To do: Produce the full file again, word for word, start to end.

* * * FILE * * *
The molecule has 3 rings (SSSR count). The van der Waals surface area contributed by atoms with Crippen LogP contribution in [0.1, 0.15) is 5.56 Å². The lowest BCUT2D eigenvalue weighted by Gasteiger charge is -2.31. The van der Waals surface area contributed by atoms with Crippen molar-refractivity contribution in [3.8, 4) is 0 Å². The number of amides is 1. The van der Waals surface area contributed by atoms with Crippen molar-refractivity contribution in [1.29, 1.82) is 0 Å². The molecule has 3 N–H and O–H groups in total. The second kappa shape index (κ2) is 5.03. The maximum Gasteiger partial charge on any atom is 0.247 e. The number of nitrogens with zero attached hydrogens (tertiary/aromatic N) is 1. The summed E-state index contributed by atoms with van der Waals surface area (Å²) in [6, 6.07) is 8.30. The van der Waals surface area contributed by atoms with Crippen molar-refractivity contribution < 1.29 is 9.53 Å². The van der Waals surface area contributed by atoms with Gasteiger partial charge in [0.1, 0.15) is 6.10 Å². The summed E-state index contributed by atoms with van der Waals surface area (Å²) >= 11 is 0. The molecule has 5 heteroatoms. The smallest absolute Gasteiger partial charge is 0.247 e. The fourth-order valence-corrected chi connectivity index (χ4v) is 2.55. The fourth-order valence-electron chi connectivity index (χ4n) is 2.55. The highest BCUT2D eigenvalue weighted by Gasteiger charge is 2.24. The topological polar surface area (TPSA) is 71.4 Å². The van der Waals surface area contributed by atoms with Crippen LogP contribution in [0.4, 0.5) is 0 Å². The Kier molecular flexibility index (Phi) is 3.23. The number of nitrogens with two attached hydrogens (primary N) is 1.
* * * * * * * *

The molecule has 3 rings (SSSR count). The van der Waals surface area contributed by atoms with Crippen LogP contribution in [0.1, 0.15) is 5.56 Å². The lowest BCUT2D eigenvalue weighted by Gasteiger charge is -2.31. The van der Waals surface area contributed by atoms with Crippen molar-refractivity contribution in [3.8, 4) is 0 Å². The number of amides is 1. The van der Waals surface area contributed by atoms with Crippen molar-refractivity contribution in [1.29, 1.82) is 0 Å². The molecule has 3 N–H and O–H groups in total. The second kappa shape index (κ2) is 5.03. The maximum Gasteiger partial charge on any atom is 0.247 e. The number of nitrogens with zero attached hydrogens (tertiary/aromatic N) is 1. The summed E-state index contributed by atoms with van der Waals surface area (Å²) in [6, 6.07) is 8.30. The van der Waals surface area contributed by atoms with Crippen molar-refractivity contribution < 1.29 is 9.53 Å². The van der Waals surface area contributed by atoms with Gasteiger partial charge in [0.1, 0.15) is 6.10 Å². The summed E-state index contributed by atoms with van der Waals surface area (Å²) >= 11 is 0. The molecule has 5 heteroatoms. The smallest absolute Gasteiger partial charge is 0.247 e. The fourth-order valence-corrected chi connectivity index (χ4v) is 2.55. The fourth-order valence-electron chi connectivity index (χ4n) is 2.55. The highest BCUT2D eigenvalue weighted by Gasteiger charge is 2.24. The topological polar surface area (TPSA) is 71.4 Å². The van der Waals surface area contributed by atoms with Crippen LogP contribution in [0.4, 0.5) is 0 Å². The Kier molecular flexibility index (Phi) is 3.23. The number of nitrogens with two attached hydrogens (primary N) is 1.